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Fasting and the Immune System

By Dr. Ashraf Girgis ND.

Page Update April 04/26/2021

We are in the month of Ramadan and more than billions of Muslims across the world are currently fasting. Some may wonder whether fasting is good practice, especially during the era of COVID-19. I’ve previously written an article about the benefits of fasting, but here I would like to focus on fasting and the benefits on the immune system.

According to scientists, prolonged fasting in mice and humans reduces pro-growth pathways and signaling, resulting in cellular resistance to toxins and stress (3). Additionally, research done at the University of Southern California shows that prolonged fasting (48-120 hours) results in regeneration of our immune system (4).

Scientists noticed that when caloric intake is reduced, rodents live longer lives in comparison to rodents fed a regular diet. Rodents with caloric reductions and decreased nutrient-sensing pathways have lower incidence of age related diseases. Examples of such age related diseases are neurodegeneratives, tumors, and loss of age related functions (5).

In another study published in Stem Cell, scientists at the University of Southern California found out that fasting not only jump-starts stem cell regeneration of new white blood cells, improving the body’s ability to fight infections, but it also helps rid the body of damaged cells (7). Researchers believe that fasting can regenerate the entire immune system by promoting the creation of new white blood cells (6).

According to Valter Longo, professor of Gerontology and Biological Sciences and the director of the Longevity Institute at USC Davis, once we start fasting, the body uses all the glucose, fat, and ketones in the body and gets rid of damaged and worn out cells (8). This is because fasting leads to the enzyme protein kinase A (PKA) being switched off, which allows for regeneration of stem cells to begin. This ultimately results in a brand new immune system, and the body in general gets to renew itself and get rid of all the damaged stuff (9).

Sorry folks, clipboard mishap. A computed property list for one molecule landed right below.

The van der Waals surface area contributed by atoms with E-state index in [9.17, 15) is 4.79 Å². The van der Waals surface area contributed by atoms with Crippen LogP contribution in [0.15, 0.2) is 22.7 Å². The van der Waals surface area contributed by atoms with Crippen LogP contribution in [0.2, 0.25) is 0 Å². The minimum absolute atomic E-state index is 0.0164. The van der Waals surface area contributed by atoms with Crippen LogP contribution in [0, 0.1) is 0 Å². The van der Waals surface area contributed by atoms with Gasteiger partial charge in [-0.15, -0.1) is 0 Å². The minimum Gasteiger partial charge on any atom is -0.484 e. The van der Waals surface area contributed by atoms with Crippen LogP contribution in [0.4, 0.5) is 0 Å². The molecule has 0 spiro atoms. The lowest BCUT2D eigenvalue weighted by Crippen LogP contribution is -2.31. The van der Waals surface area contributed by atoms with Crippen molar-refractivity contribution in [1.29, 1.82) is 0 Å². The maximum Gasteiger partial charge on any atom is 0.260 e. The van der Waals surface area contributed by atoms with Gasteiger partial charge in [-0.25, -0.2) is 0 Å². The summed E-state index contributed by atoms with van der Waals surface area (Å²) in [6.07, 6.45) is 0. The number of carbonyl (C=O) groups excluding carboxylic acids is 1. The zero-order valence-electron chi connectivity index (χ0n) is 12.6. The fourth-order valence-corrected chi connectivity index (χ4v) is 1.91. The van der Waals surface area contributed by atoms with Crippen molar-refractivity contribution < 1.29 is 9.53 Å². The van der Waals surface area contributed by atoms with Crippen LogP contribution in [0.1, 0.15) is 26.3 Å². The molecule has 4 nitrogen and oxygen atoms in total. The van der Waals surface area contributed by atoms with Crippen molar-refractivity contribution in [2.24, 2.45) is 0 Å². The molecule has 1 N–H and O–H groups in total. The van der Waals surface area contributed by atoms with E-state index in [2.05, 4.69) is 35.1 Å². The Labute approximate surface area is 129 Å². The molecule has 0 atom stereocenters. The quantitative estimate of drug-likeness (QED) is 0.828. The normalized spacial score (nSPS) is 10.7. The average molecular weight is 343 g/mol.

Triggering this stem cell renewal takes about 2- 4 days of fasting. For Ramadan this year, fasting lasts for about 16 hours, but because this is for the entire month, hopefully the overall caloric consumption is less (some people actually indulge more in eating). Fasting has many benefits that you can read about in my previously published article.


My intention for this article is to assuage the anxiety of some of our Muslim families across the world during the uncertainty of the COVID-19 pandemic. Fasting is indeed very good for our health, as long as we continue to eat healthy, drink lots of clean water, have a good source of protein, and eat lots of vegetables. I realize, like most of Muslims, that we might have a desire to open up our fast with sweets, but studies have shown that sweets weaken the immune system. Therefore, I encourage you to eat dry fruits, such as dates or figs, to curb the occasional desire for sweets. 

If you are not Muslim, wish to revamp your immune system, and do not have diabetes or issues with fasting, there are many options for you. You can start by fasting for 16 hours and then eating during the following 8 hours, fasting for 48-120 hours, or simply 2 days a week or 2 days a month to allow your body get rid of damaged cells and rebuild the new white blood cells.

It is extremely important to talk to your personal physician before starting to fast for the long hours as suggested. Caloric restriction combined with good nutrition has also shown to be beneficial to protect against abdominal fat, hypertension, diabetes, cardiovascular diseases, and much more.

Thanks for visiting To begin adopting a healthier lifestyle, you can call our office at (616)-777-0608 for questions. 

Happy Ramadan!

Dr. Ashraf Girgis